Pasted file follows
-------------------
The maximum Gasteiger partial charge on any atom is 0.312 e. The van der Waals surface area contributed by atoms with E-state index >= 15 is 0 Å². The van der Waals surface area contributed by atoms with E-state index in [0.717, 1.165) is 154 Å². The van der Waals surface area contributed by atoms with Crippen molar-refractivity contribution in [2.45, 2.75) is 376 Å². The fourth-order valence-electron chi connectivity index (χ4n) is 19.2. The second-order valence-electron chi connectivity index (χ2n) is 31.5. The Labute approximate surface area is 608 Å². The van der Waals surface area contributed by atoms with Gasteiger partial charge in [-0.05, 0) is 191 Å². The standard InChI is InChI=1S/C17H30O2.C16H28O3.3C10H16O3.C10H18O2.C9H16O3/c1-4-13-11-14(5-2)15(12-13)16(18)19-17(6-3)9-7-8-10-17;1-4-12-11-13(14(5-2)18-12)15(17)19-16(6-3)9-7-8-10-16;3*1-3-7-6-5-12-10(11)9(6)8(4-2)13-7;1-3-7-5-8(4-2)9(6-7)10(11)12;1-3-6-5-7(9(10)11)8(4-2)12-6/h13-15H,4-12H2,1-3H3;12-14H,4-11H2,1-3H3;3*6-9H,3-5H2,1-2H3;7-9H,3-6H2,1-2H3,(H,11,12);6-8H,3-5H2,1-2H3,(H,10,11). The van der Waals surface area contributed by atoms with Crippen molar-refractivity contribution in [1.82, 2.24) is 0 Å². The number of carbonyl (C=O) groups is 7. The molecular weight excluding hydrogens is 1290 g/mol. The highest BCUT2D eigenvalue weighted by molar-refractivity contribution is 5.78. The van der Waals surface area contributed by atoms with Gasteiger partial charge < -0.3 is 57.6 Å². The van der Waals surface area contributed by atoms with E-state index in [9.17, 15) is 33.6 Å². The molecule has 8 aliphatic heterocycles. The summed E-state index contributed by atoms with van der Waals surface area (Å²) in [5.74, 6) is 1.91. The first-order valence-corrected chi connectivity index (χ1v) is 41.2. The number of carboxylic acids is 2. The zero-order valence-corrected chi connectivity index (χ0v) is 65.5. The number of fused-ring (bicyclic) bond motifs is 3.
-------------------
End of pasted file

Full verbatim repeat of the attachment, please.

The maximum Gasteiger partial charge on any atom is 0.312 e. The van der Waals surface area contributed by atoms with E-state index >= 15 is 0 Å². The van der Waals surface area contributed by atoms with E-state index in [0.717, 1.165) is 154 Å². The van der Waals surface area contributed by atoms with Crippen molar-refractivity contribution in [2.45, 2.75) is 376 Å². The fourth-order valence-electron chi connectivity index (χ4n) is 19.2. The second-order valence-electron chi connectivity index (χ2n) is 31.5. The Labute approximate surface area is 608 Å². The van der Waals surface area contributed by atoms with Gasteiger partial charge in [-0.05, 0) is 191 Å². The standard InChI is InChI=1S/C17H30O2.C16H28O3.3C10H16O3.C10H18O2.C9H16O3/c1-4-13-11-14(5-2)15(12-13)16(18)19-17(6-3)9-7-8-10-17;1-4-12-11-13(14(5-2)18-12)15(17)19-16(6-3)9-7-8-10-16;3*1-3-7-6-5-12-10(11)9(6)8(4-2)13-7;1-3-7-5-8(4-2)9(6-7)10(11)12;1-3-6-5-7(9(10)11)8(4-2)12-6/h13-15H,4-12H2,1-3H3;12-14H,4-11H2,1-3H3;3*6-9H,3-5H2,1-2H3;7-9H,3-6H2,1-2H3,(H,11,12);6-8H,3-5H2,1-2H3,(H,10,11). The van der Waals surface area contributed by atoms with Crippen molar-refractivity contribution in [1.82, 2.24) is 0 Å². The number of carbonyl (C=O) groups is 7. The molecular weight excluding hydrogens is 1290 g/mol. The highest BCUT2D eigenvalue weighted by molar-refractivity contribution is 5.78. The van der Waals surface area contributed by atoms with Gasteiger partial charge < -0.3 is 57.6 Å². The van der Waals surface area contributed by atoms with E-state index in [9.17, 15) is 33.6 Å². The molecule has 8 aliphatic heterocycles. The summed E-state index contributed by atoms with van der Waals surface area (Å²) in [5.74, 6) is 1.91. The first-order valence-corrected chi connectivity index (χ1v) is 41.2. The number of carboxylic acids is 2. The zero-order valence-corrected chi connectivity index (χ0v) is 65.5. The number of fused-ring (bicyclic) bond motifs is 3.